Purpose of review: Tinnitus is a symptom that is highly associated with hearing loss. Its incidence is expected to increase due to the detrimental effects of occupational and leisure noise. Even though no standard treatment is currently available, the effect of cochlear implants on tinnitus in single-sided deafness (SSD) is under scientific attention. This review reveals an overview of all publicly available reports about cochlear implant as a treatment for tinnitus in SSD.
Recent findings: Cochlear implantation in SSD suppresses tinnitus in most of the cases. Some studies even demonstrate complete tinnitus suppression after implantation. No tinnitus worsening is reported in any of the cases. Furthermore, tinnitus does not restore during the electrical stimulation presented by the cochlear implant. The tinnitus level seems to stabilize after 3–6 months after the first fitting.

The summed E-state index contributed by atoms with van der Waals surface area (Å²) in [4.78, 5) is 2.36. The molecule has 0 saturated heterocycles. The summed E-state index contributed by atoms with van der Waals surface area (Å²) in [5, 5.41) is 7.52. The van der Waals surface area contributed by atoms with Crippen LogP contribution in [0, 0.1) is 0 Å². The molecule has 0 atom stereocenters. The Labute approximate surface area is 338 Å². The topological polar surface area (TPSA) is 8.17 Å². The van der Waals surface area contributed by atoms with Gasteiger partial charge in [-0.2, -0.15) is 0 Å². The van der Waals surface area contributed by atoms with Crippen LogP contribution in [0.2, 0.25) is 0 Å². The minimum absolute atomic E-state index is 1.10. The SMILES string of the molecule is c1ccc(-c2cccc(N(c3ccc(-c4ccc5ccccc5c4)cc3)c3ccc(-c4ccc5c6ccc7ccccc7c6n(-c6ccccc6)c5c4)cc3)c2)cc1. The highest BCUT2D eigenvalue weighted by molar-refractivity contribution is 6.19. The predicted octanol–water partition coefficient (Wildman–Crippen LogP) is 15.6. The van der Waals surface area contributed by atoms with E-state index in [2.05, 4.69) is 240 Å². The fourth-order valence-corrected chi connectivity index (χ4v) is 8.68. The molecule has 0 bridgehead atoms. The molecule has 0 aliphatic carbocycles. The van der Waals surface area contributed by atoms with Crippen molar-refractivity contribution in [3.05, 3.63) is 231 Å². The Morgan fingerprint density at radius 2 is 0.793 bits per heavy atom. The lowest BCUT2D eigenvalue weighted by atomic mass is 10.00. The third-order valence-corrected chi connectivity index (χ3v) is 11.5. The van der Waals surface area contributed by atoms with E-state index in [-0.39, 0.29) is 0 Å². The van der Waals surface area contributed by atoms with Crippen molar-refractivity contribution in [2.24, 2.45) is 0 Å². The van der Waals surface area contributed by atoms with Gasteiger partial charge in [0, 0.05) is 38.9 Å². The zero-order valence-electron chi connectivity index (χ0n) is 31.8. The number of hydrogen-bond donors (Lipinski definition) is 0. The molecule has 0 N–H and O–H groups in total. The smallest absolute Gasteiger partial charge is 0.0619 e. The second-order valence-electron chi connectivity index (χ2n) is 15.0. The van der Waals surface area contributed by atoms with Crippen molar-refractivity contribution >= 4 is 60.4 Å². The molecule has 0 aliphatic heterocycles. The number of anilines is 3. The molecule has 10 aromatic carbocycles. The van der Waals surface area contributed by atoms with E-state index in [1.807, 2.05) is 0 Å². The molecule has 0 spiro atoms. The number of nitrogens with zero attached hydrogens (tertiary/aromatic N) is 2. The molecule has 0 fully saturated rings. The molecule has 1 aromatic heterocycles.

Summary: Although the underlying mechanism responsible for the observed tinnitus suppression is not yet clear, cochlear implantation should be considered as a treatment option for tinnitus arising from SSD. However, appropriate patient selection is essential as it is expected that it is a requirement that tinnitus arises from cochlear deafferentation.